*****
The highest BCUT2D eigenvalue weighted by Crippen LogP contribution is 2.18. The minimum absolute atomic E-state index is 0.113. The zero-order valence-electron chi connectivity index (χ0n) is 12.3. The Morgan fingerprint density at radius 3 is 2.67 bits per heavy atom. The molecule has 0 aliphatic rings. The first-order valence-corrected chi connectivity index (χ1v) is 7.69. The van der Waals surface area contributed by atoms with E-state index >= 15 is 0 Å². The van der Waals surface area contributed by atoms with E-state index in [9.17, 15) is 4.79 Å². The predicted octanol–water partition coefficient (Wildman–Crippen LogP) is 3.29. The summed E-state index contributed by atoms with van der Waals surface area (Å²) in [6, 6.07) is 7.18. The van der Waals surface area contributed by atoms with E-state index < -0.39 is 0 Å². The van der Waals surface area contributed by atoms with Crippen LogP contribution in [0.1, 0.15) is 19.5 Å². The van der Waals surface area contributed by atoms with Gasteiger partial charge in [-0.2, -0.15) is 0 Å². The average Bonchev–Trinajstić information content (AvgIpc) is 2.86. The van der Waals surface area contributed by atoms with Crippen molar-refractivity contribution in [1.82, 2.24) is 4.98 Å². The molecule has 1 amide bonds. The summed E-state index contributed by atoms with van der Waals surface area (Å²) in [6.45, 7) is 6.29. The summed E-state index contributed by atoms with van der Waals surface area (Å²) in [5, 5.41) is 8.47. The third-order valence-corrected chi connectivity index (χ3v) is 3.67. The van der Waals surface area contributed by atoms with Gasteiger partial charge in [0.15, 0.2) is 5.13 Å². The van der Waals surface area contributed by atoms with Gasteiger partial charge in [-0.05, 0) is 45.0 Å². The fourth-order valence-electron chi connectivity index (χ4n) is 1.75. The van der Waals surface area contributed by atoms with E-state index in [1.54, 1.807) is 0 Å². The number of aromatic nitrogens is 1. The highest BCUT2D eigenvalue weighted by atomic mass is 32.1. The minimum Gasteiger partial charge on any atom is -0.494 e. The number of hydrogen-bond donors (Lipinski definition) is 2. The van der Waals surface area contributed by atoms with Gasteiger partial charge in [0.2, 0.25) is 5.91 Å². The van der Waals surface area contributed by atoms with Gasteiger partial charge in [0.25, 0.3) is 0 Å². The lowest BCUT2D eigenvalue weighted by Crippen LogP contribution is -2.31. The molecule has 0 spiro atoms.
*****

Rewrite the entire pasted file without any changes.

The highest BCUT2D eigenvalue weighted by Crippen LogP contribution is 2.18. The minimum absolute atomic E-state index is 0.113. The zero-order valence-electron chi connectivity index (χ0n) is 12.3. The Morgan fingerprint density at radius 3 is 2.67 bits per heavy atom. The molecule has 0 aliphatic rings. The first-order valence-corrected chi connectivity index (χ1v) is 7.69. The van der Waals surface area contributed by atoms with E-state index >= 15 is 0 Å². The van der Waals surface area contributed by atoms with E-state index in [9.17, 15) is 4.79 Å². The predicted octanol–water partition coefficient (Wildman–Crippen LogP) is 3.29. The summed E-state index contributed by atoms with van der Waals surface area (Å²) in [6, 6.07) is 7.18. The van der Waals surface area contributed by atoms with E-state index < -0.39 is 0 Å². The van der Waals surface area contributed by atoms with Crippen LogP contribution in [0.1, 0.15) is 19.5 Å². The van der Waals surface area contributed by atoms with Gasteiger partial charge in [-0.2, -0.15) is 0 Å². The average Bonchev–Trinajstić information content (AvgIpc) is 2.86. The van der Waals surface area contributed by atoms with Crippen molar-refractivity contribution in [1.82, 2.24) is 4.98 Å². The molecule has 1 amide bonds. The summed E-state index contributed by atoms with van der Waals surface area (Å²) in [6.45, 7) is 6.29. The summed E-state index contributed by atoms with van der Waals surface area (Å²) in [5, 5.41) is 8.47. The third-order valence-corrected chi connectivity index (χ3v) is 3.67. The van der Waals surface area contributed by atoms with Gasteiger partial charge in [0.15, 0.2) is 5.13 Å². The van der Waals surface area contributed by atoms with Gasteiger partial charge in [-0.05, 0) is 45.0 Å². The fourth-order valence-electron chi connectivity index (χ4n) is 1.75. The van der Waals surface area contributed by atoms with E-state index in [1.54, 1.807) is 0 Å². The number of aromatic nitrogens is 1. The highest BCUT2D eigenvalue weighted by atomic mass is 32.1. The minimum Gasteiger partial charge on any atom is -0.494 e. The number of hydrogen-bond donors (Lipinski definition) is 2. The van der Waals surface area contributed by atoms with Gasteiger partial charge in [0.2, 0.25) is 5.91 Å². The van der Waals surface area contributed by atoms with Gasteiger partial charge in [0.25, 0.3) is 0 Å². The lowest BCUT2D eigenvalue weighted by Crippen LogP contribution is -2.31. The molecule has 0 spiro atoms.